Smoke alarms are an incredible success story. Once the concept took hold in the 1970s, it wasn’t long before the fire death rate was cut in half! Now, more than three decades later, most homes have at least one smoke alarm but we still have a problem – the smoke alarms aren’t working! In one quarter of the homes with smoke alarms, the smoke alarms don’t work. The cause is missing, dead or disconnected batteries (National Fire Protection Association). Pillar To Post® would like to encourage you to pay more attention to your smoke alarms.
The two key goals of smoke alarms are –
Placement of Smoke Alarms
While you should consult the instructions provided with the smoke alarm, here are some general guidelines. We do not address local bylaws and codes here.
There should be at least one smoke alarm per floor including the basement.
Smoke alarms should be placed outside every separate sleeping area. Many authorities suggest an alarm inside each bedroom as well.
The alarm can be placed on the ceiling or high up on the wall. If the alarm is on the ceiling, it should be at least four inches away from any walls. If the alarm is on the wall, it should be at least four inches but not more than twelve inches from the ceiling.
Peaked ceilings have stagnant air at the top. The smoke alarm should be three feet from the highest point.
Do not place the smoke alarm where it could be affected by drafts such as next to a window or air vent.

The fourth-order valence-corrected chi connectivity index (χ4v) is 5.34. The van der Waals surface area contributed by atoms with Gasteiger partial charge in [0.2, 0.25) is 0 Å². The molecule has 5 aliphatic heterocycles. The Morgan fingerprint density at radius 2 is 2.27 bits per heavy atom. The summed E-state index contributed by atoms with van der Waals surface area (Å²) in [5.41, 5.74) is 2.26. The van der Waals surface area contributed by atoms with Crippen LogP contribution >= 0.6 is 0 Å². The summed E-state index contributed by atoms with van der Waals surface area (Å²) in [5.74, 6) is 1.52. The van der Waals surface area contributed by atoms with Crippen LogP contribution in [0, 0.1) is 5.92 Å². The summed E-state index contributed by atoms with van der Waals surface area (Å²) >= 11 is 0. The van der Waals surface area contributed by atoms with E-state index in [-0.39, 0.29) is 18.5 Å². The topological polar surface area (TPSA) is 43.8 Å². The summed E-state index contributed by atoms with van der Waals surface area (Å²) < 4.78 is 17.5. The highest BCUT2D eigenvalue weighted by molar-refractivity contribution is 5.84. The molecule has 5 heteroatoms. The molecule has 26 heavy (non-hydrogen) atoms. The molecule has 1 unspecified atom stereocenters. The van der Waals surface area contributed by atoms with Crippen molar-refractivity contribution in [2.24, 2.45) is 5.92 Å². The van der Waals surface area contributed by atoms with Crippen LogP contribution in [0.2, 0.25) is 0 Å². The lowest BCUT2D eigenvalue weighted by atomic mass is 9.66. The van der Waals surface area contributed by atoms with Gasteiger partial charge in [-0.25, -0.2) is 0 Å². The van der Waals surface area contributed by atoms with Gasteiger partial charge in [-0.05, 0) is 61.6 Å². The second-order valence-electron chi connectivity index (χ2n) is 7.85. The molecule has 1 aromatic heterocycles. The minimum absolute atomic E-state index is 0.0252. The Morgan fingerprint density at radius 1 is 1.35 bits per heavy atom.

Test the smoke alarm once per month by pressing the test button until the alarm sounds then release the button. If the smoke alarm is battery operated, replace the battery every year. If you hear a chirping sound from the smoke alarm, change the batteries. Dust or vacuum the surface periodically. Replace the entire unit if it is older than 10 years or if you are not sure how old it is. Print the installation date inside the cover.
Nuisance tripping of your smoke alarm is bound to happen occasionally. Unfortunately, many people remove the battery to silence the alarm with the good intention of replacing it after the smoke clears. Here are some better ways to deal with nuisance tripping: Use an alarm with a ‘hush button’. Move the smoke alarm a little further from the kitchen area. Try a different type of alarm. Some experts say that a photoelectric smoke alarm is a little less sensitive to common causes of false alarms.
Hard Wired Alarms
Many homes today have smoke alarms wired right into the household electrical system. In addition, some homes have interconnected smoke alarms. This means if one alarm in the home sounds then the others sound as well.
Smoke and flame can spread quickly so you need to react quickly. It is vital that you and your family know what to do on hearing a smoke alarm. You should plan an escape route from every area of the home and identify a safe area to meet outside the home. You should rehearse the escape plan with your family. Walk through and identify obstacles that may slow you down such as windows that are jammed or exits that are crowded with storage etc.
Source: Pillar To Post Information Series